Meet the Hero Designer Who Publicly Shamed Showtime for Asking Him to Work for Free

How Dan Cassaro's tweet became a rallying cry

Headshot of David Griner

When Showtime invited Dan Cassaro to join a design "contest" he felt amounted to milking professionals for free work, he let the network—and the world—know how he felt about it.

The offer, made to a number of designers, involved promoting the Floyd Mayweather-Marcos Maidana boxing match on Sept. 13. Those who submitted designs for Showtime's use "could be eligible for a chance to win a trip to Las Vegas and have your artwork displayed in the MGM Grand during fight week!," the network told Cassaro in an email.

After sending an email response slathered in sarcasm ("I know that boxing matches in Las Vegas are extremely low-budget affairs"), Cassaro then posted the exchange to Twitter.

Here's the screenshot of the conversation (click to expand):

In the week since, Cassaro's tweet has become a viral rallying cry for creatives who feel besieged by expectations of free work. It has more than 5,000 retweets and 5,600 favorites, and has become one of the topic's most electrifying moments since Mike Monteiro's "Fuck You Pay Me" speech in 2011. 

Showtime issued a response to BuzzFeed, saying the network is "a strong supporter of artists around the world. This contest, like many others, is entirely optional."

We caught up with Cassaro to ask what it's been like seeing his frustration go global.

AdFreak: Your tweet just keeps blowing up. A week later, it's still being retweeted. What's it been like watching it all unfold?

Dan Cassaro: It's been pretty unreal. I would have double-checked my grammar if I knew this many people would see it.

Why did you go public with it? Clearly, you were frustrated. But after responding to Showtime, what made you say, "Screw it, I'm going to post this on Twitter"?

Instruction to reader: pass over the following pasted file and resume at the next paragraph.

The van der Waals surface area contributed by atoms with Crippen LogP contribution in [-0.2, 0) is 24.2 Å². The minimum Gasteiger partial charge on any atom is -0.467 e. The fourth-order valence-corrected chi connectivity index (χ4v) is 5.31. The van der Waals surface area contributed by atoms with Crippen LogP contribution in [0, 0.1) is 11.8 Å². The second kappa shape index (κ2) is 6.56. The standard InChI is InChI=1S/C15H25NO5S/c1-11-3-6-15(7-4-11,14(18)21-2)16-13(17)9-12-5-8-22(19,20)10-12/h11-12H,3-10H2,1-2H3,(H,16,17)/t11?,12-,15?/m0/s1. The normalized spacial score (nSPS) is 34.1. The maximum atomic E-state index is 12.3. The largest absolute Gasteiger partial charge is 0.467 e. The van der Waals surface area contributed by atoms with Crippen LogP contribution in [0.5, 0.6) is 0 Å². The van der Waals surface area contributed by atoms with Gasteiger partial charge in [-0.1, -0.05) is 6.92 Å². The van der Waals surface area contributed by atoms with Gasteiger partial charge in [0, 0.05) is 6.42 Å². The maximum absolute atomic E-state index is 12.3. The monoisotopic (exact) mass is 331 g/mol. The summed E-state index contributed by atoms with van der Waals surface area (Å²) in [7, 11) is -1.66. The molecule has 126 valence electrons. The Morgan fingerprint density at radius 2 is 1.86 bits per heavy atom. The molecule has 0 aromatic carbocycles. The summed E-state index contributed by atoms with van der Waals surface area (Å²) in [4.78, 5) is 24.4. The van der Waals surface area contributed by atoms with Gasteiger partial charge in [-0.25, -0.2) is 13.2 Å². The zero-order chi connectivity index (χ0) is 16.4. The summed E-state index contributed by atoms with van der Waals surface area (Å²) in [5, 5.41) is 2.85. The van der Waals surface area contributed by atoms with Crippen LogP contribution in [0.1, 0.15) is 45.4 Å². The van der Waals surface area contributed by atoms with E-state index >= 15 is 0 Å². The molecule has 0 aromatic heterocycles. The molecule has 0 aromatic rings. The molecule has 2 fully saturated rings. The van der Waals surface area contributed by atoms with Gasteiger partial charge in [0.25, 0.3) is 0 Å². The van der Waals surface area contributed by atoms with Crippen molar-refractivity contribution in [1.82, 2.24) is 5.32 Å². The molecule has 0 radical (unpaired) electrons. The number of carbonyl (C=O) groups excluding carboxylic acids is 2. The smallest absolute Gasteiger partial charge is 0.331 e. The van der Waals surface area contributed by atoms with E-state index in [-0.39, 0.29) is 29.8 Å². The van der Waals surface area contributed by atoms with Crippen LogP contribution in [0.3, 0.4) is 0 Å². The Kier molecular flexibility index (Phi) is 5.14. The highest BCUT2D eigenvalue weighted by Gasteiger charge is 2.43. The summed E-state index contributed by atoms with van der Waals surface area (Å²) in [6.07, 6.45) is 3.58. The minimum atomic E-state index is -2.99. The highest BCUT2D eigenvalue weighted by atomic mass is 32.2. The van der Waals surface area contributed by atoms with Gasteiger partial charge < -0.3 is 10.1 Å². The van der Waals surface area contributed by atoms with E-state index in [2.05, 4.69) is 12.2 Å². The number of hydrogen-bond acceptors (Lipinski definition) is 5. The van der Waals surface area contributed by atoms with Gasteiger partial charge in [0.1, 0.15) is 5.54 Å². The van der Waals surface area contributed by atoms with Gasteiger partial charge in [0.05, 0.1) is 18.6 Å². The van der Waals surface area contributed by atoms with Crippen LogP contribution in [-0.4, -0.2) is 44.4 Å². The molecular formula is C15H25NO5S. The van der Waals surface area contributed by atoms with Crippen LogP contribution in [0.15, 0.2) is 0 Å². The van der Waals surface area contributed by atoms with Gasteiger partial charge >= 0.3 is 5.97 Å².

Partially I just wanted to do it as a joke. But I also wanted to let people know that while it's good to say no to this kind of work, it's even better to explain to everyone why this business model is unacceptable.

Why do you think it struck such a chord with designers and other creatives?

Because they all get these emails. And it's not just designers. I received a ton of responses from writers, cartoonists, architects and people in other professions who get asked to work for free. I don't know what it is. Maybe people think that if you went to art school you don't understand money?

Were you concerned about calling out a brand like Showtime by posting the email? I'm guessing they won't become a paying client anytime soon.

Who knows? Maybe they admire my pluck? Honestly, people valuing themselves and their work enough to say no to this kind of thing has more long-term value than any one job or one client.

Has Showtime responded directly to you?

They wrote me a short and very polite email. Honestly, it's less about Showtime and more about these hack crowdsourcing campaigns that certain agencies are selling to them. There are lots of folks doing very cool things with user-generated content, but to ask professionals to compete against each other for potential "exposure" is completely different. It's demeaning, and it lowers the value of everyone's work.

Among your peers, clearly a vast majority of the response has been positive. Have any designers criticized you for how you handled it?

The response from designers has pretty much been all positive. Some guy on a boxing enthusiast forum called me a "slimy hipster," though.

Do you think anything constructive will come out of this, for yourself or the industry?

I hope so. If nothing else, it's good to get people talking about it.

Don't miss the Brandweek Sports Marketing Summit and Upfronts, a live virtual experience Nov. 16-19. Gain insights from leading sports figures on how they navigated a year of upsets and transformation and what's in store for the coming year. Register

@griner David Griner is creative and innovation editor at Adweek and host of Adweek's podcast, "Yeah, That's Probably an Ad."